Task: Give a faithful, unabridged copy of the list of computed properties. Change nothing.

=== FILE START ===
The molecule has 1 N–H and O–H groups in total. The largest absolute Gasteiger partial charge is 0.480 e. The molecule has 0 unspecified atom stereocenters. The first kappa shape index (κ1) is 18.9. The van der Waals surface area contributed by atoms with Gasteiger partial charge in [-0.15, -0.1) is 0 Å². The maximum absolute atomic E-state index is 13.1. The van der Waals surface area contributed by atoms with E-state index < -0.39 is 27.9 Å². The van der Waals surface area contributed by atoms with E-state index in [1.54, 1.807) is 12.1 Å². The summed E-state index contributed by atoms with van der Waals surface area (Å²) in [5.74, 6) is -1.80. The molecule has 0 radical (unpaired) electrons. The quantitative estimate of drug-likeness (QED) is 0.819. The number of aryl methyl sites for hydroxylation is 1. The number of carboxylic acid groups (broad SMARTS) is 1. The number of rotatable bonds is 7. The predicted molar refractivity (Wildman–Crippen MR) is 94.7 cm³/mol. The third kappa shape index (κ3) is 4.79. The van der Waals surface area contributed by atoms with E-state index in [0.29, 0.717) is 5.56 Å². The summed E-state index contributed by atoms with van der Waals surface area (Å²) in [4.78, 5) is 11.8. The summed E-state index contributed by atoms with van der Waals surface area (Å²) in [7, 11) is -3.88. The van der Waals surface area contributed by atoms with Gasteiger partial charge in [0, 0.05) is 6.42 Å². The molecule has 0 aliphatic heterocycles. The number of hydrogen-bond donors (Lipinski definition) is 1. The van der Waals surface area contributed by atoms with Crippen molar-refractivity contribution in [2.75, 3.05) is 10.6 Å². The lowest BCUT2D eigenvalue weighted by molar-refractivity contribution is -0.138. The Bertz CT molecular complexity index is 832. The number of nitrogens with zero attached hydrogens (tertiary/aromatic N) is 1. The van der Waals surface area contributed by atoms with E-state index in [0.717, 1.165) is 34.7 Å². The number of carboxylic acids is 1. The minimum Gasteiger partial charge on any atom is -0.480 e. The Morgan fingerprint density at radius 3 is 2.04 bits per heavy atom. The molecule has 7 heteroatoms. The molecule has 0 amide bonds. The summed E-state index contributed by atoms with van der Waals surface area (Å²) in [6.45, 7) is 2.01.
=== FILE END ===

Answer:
The molecule has 1 N–H and O–H groups in total. The largest absolute Gasteiger partial charge is 0.480 e. The molecule has 0 unspecified atom stereocenters. The first kappa shape index (κ1) is 18.9. The van der Waals surface area contributed by atoms with Gasteiger partial charge in [-0.15, -0.1) is 0 Å². The maximum absolute atomic E-state index is 13.1. The van der Waals surface area contributed by atoms with E-state index < -0.39 is 27.9 Å². The van der Waals surface area contributed by atoms with E-state index in [1.54, 1.807) is 12.1 Å². The summed E-state index contributed by atoms with van der Waals surface area (Å²) in [5.74, 6) is -1.80. The molecule has 0 radical (unpaired) electrons. The quantitative estimate of drug-likeness (QED) is 0.819. The number of aryl methyl sites for hydroxylation is 1. The number of carboxylic acid groups (broad SMARTS) is 1. The number of rotatable bonds is 7. The predicted molar refractivity (Wildman–Crippen MR) is 94.7 cm³/mol. The third kappa shape index (κ3) is 4.79. The van der Waals surface area contributed by atoms with E-state index in [0.29, 0.717) is 5.56 Å². The summed E-state index contributed by atoms with van der Waals surface area (Å²) in [4.78, 5) is 11.8. The summed E-state index contributed by atoms with van der Waals surface area (Å²) in [7, 11) is -3.88. The van der Waals surface area contributed by atoms with Gasteiger partial charge in [0, 0.05) is 6.42 Å². The molecule has 0 aliphatic heterocycles. The number of hydrogen-bond donors (Lipinski definition) is 1. The van der Waals surface area contributed by atoms with Crippen molar-refractivity contribution in [2.75, 3.05) is 10.6 Å². The lowest BCUT2D eigenvalue weighted by molar-refractivity contribution is -0.138. The Bertz CT molecular complexity index is 832. The number of nitrogens with zero attached hydrogens (tertiary/aromatic N) is 1. The van der Waals surface area contributed by atoms with E-state index in [0.717, 1.165) is 34.7 Å². The number of carboxylic acids is 1. The minimum Gasteiger partial charge on any atom is -0.480 e. The Morgan fingerprint density at radius 3 is 2.04 bits per heavy atom. The molecule has 7 heteroatoms. The molecule has 0 amide bonds. The summed E-state index contributed by atoms with van der Waals surface area (Å²) in [6.45, 7) is 2.01.